06/11/2015 08:13 EDT | Updated 06/11/2016 05:59 EDT

Should Parents Be Forced to Vaccinate Their Kids?

Miodrag Gajic

On the heels of the news of a little unvaccinated boy in London, Ontario with tetanus, there has been much fuss on the internet about "forced vaccination." On my blog alone, there are over 50 comments from people on both sides of the vaccine issue. Vaccinations, it seems, are a very contentious issue. It is a polarizing issue. Many feel they are dangerous and thrust upon us for the wrong reasons. Others feel that not vaccinating places the public at risk and that is should be mandated.

In February 2015, a poll by the Angus Reid Institute revealed that two-thirds of Canadians believe that children should not be allowed to attend school or daycare if their immunizations are not fully up to date. Interestingly, the country is divided. In Ontario and Alberta, parents strongly support mandatory vaccination (4:1), whereas citizens of Quebec are firmly divided (1:1). Across the country parents of older children are more in favour of mandatory vaccination, and parents of young children more supportive of voluntary vaccination. Does this suggest changing times and a movement towards less complete vaccination across Canada? Why is there more doubt about vaccination safety then there was 20 years ago? Perhaps public health needs some better PR.

According to the survey, 88 per cent of Canadians think vaccination is effective in preventing disease, with the skeptical 12 per cent mostly falling in the younger age categories This kind of skepticism is the same as we see in the United States, where some communities demonstrating only 82% vaccine uptake, 10% less than that required to prevent outbreaks (herd immunity). Measles was able to spread quickly through California this past year as so many children visiting Disneyland were un- or under-vaccinated.

What worries me most is the misinformation out there, particularly by "experts" online. The survey found 28 per cent of parents feel there is a "real risk of serious effects from vaccination." There are side effects, sure, but "serious" side effects? I wonder what these parents were envisioning. Is a fever or mild rash considered a "serious effect"? To some parents, I suspect this would be. Are there potential serious effects like seizures and allergic reaction? There are, but these risks are exceedingly low .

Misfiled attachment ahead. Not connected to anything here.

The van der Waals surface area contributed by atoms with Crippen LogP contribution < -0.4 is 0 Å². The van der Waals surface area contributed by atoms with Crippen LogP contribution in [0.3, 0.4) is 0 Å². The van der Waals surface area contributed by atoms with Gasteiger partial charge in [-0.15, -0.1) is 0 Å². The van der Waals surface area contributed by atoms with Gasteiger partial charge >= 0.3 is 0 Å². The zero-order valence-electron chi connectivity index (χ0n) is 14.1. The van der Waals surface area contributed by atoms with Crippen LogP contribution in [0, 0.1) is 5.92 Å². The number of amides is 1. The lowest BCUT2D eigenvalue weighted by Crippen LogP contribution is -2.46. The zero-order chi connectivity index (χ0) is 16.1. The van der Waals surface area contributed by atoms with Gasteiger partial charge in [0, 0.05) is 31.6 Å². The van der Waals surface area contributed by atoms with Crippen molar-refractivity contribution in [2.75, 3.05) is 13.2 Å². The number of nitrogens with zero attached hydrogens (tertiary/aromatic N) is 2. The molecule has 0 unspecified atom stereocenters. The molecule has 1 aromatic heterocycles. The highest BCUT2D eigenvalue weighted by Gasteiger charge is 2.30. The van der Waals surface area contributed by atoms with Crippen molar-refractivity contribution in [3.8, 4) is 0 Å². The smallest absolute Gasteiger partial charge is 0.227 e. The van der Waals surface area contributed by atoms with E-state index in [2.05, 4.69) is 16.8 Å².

Is there tremendous evidence showing vaccinations prevent awful childhood disease? Yes, there are thousands of studies showing this. But, do health officials have the right to force parents to vaccinate their children? I'm not sure, I feel uneasy about this.

Don't get me wrong; I am pro-vaccine. My children are fully vaccinated, as am I. But I also think parents should have the choice about what medicines and therapies they give their children, with the caveat that they get the right information. Perhaps the answer isn't forcing Canadian families to get vaccinated, but instead having a public health campaign with excellent, well-respected champions from the community that can disseminate vaccination facts and squash myths.

Anti-vaxers are denounced as ignorant, gullible (at the hands of other anti-vaxers, particularly public figures with a soap box) and irresponsible with the life of their family. Are these parents guilty of child abuse, as some commented? Oppositely, are those who are pro-vaccine similarly gullible (at the hands of public health and physicians) and irresponsible with the health and safety of their children? Depends on what side you sit I suppose.

It comes down to personal autonomy and choice versus public consciousness. I think that is your choice to make, though I hope you are guided correctly, with the proper facts, before making this decision. But know that your choice for your family does affect many thousands, if not millions of other families. Many children are unable to be vaccinated and will always be at risk, such as children with immune problems or cancer. Of course these children want a normal life too, to go to school, to the movies and to parties. The choice to avoid vaccinations does put these kids at risk of getting sick or worse.

What I would love to see is a nationwide (or better yet, worldwide) dialogue and a proper, unbiased education session. Let's come together, without hatred and condemnation, and discuss our concerns, fears and "knowledge." Maybe if we could listen a bit more to the other side, we could find an appropriate strategy moving forward. No more hate, let's open our minds for the sake of our kids and health. I for one could champion this.


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